Game broadcasters should advance in the tournament based on performance
How about promoting broadcasters based on merit, particularly analysts? Maybe millions of viewers would collectively learn more about the game.
The best referees and game officials move up depth charts of their respective leagues based on achievement. It’s about competition. One’s better than the next. That’s how the world works. That’s how capitalism works.
Exemplary work fuels promotions.
For instance, the better officials work NFL playoff games and the best are assigned Super Bowls. Sarah Thomas completed her sixth year in the league in 2020. She capped it with a flourish, getting the nod to serve as the Down Judge in the big game. Sarah was the first woman on a Super Bowl field in a striped shirt.
During March Madness, NCAA officials too are evaluated after the first couple rounds. The ones with the top grades in the sub-regionals are assigned regional sites where they’ll work either a Sweet 16 game or a regional final, not both.
In 2014, SI did a lengthy story on referee Mike Roberts whose day job was law enforcement. Mike got his first DI officiating job in 1994. It was the start of an enduringly long climb. Ten years later, Roberts was invited to the Final Four but only as a standby official. So he sat at courtside, hoping that one day he’ll be tapped to actually work a Final Four. It finally happened in 2018 when he assigned a national semifinal game.
Just as the NCAA begins the tournament with a set number of designated game officials, CBS/Turner should start with a pool of voices. The ones who excel in the early rounds should continue. The ones who don’t can watch the rest of the tournament on television.
Like officials, broadcasters should be evaluated regularly. Maintaining highly visible broadcast gigs can’t be a matter of entitlement, politics or just time-in-grade. The best broadcasters early in the tourney deserve promotions to later rounds, replacing those who grade a rung or two below. CBS and Fox do so for the NFL. In the fall for instance, CBS elevated Kevin Harlan to #3 on the depth chart and demoted Greg Gumbel to #4.
Prior to this year’s tournament, we were given an initial roster of game voices. It was made up of ten announce teams and we were told immediately which of the four teams would advance beyond the first couple rounds. In other words, everything was pre-determined.
It’s a terribly inconsistent process that belies the spirit of the tournament where there are winners and losers, great refs and just good refs, gifted beat reporters and the so-so.
Suppose that CBS/Turner announced its opening pool and assigned regional rounds based on merit?
The play-by-play voices this year were for the most part all solid. You might say that Brad Nessler, always the consummate pro, might have struggled identifying names of players on unfamiliar rosters early in the games he covered. Lisa Byington showed improvement over her regular seasons struggles, albeit viewers might have found her big-moment calls, somewhat strident. (Lappas, Byington and Andrew Catalon, l-r)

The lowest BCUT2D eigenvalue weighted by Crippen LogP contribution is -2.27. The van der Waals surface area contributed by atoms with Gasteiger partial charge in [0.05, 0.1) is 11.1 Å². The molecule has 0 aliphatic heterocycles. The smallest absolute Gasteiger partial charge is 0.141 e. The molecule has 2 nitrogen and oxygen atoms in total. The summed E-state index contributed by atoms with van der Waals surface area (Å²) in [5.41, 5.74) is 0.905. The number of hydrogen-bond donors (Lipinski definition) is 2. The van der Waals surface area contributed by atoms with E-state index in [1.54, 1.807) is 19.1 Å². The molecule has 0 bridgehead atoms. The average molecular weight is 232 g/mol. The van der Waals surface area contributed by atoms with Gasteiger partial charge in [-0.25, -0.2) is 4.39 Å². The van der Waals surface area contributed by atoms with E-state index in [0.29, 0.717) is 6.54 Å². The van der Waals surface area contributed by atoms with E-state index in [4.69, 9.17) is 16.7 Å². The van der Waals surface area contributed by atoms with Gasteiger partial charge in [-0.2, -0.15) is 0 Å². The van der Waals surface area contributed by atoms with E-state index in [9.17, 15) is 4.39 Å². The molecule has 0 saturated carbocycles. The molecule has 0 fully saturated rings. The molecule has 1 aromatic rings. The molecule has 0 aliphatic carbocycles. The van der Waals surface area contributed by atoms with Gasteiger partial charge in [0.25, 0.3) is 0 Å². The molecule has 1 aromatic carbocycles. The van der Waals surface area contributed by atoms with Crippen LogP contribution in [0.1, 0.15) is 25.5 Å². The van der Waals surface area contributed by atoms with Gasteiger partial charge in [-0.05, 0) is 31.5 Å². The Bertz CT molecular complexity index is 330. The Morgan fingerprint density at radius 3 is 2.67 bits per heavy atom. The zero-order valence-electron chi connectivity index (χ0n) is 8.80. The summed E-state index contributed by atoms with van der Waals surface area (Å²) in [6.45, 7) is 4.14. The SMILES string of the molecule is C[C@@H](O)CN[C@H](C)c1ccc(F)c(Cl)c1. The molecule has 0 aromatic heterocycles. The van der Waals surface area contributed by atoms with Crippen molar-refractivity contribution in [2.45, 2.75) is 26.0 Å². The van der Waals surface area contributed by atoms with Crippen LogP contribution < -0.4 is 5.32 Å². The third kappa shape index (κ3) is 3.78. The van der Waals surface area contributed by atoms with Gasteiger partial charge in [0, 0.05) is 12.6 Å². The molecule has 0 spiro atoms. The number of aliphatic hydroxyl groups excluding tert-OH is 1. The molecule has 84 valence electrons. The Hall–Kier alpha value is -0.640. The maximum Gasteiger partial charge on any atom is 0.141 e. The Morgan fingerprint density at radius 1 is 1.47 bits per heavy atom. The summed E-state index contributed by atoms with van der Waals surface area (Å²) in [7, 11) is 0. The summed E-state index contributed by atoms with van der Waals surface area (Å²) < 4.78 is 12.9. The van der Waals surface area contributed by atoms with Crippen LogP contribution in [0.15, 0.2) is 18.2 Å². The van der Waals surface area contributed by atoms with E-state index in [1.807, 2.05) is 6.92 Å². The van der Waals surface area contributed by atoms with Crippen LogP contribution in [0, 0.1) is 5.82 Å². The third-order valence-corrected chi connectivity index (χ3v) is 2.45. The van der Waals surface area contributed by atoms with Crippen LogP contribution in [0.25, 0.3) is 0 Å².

It’s the analysts whose assignments should be sorted out in a fairer way.
While newcomer Jimmy Jackson was a fresh and enjoyable voice, CBS/Turner gave him four rounds right up front. It was a good bet, but why bet?
Steve Lappas who has been phenomenal for years got only two rounds. He’s up there with Bill Raftery and Jim Spanarkel. But he had no shot at the regionals.
Avery Johnson and Brendan Haywood were hired for only two rounds and both were superb. Johnson provided a coach’s perspective so I’d put him ahead of Brendan. But advancement, based on proven excellence, was no factor in determining third and fourth round assignments. Those who proved their worth were gone after two rounds.
Meanwhile Dan Bonner, a frustratingly shallow commentator, worked alone in the Sweet 16 and will be behind the mic again tomorrow night in the regional finals. He needs help. How about Lappas? How about Johnson? Nothing. Bonner doesn’t belong in the chair of a solo analyst. That’s for sure. I’ve never seen him diagram a play on television. He’s weak. CBS/Turner could easily have added Lappas or Johnson.
I liked the addition of Andy Katz to the Atlanta studio crew. He added meat that Kenny Smith and Charles Barkley lacked. Barkley is funny but ill-prepared for college ball. Smith knows the NBA game and crams his prep for the college game. But he pontificates too much. Katz is a solid reporter who did his best to keep Kenny and Chuck in line. Ernie Johnson is always a wonderful orchestrator and gets the best out of the hand he’s dealt.
Greg Gumbel is a great pro in the studio. He’s understated but monotone. Clark Kellogg knows his stuff but doesn’t shut up. If you can say something in ten words, Clark will find a way to say it in a hundred. Wally Szczerbiak and Seth Davis were both well prepared. But the group lacked stimulated debated, sounding more like a mutual admiration society.
Schedule for tonight and tomorrow:
MONDAY MARCH 28,2021
7:15 PM CBS Lucas Oil Stadium Equality (North)
(12) Oregon St. vs. (2) Houston
Ian Eagle / Jim Spanarkel // Jamie Erdahl
9:57 PM CBS Lucas Oil Stadium Unity (South)
(3) Arkansas vs. (1) Baylor
Jim Nantz / Bill Raftery / Grant Hill // Tracy Wolfson
TUESDAY MARCH, 29,2021
7:15 PM TBS Lucas Oil Stadium (North)
(6) USC vs. (1) Gonzaga
Kevin Harlan / Dan Bonner // Dana Jacobson
9:57 PM TBS Lucas Oil Stadium (South)
(11) UCLA vs. (1) Michigan
Brian Anderson / Jim Jackson // Allie LaForce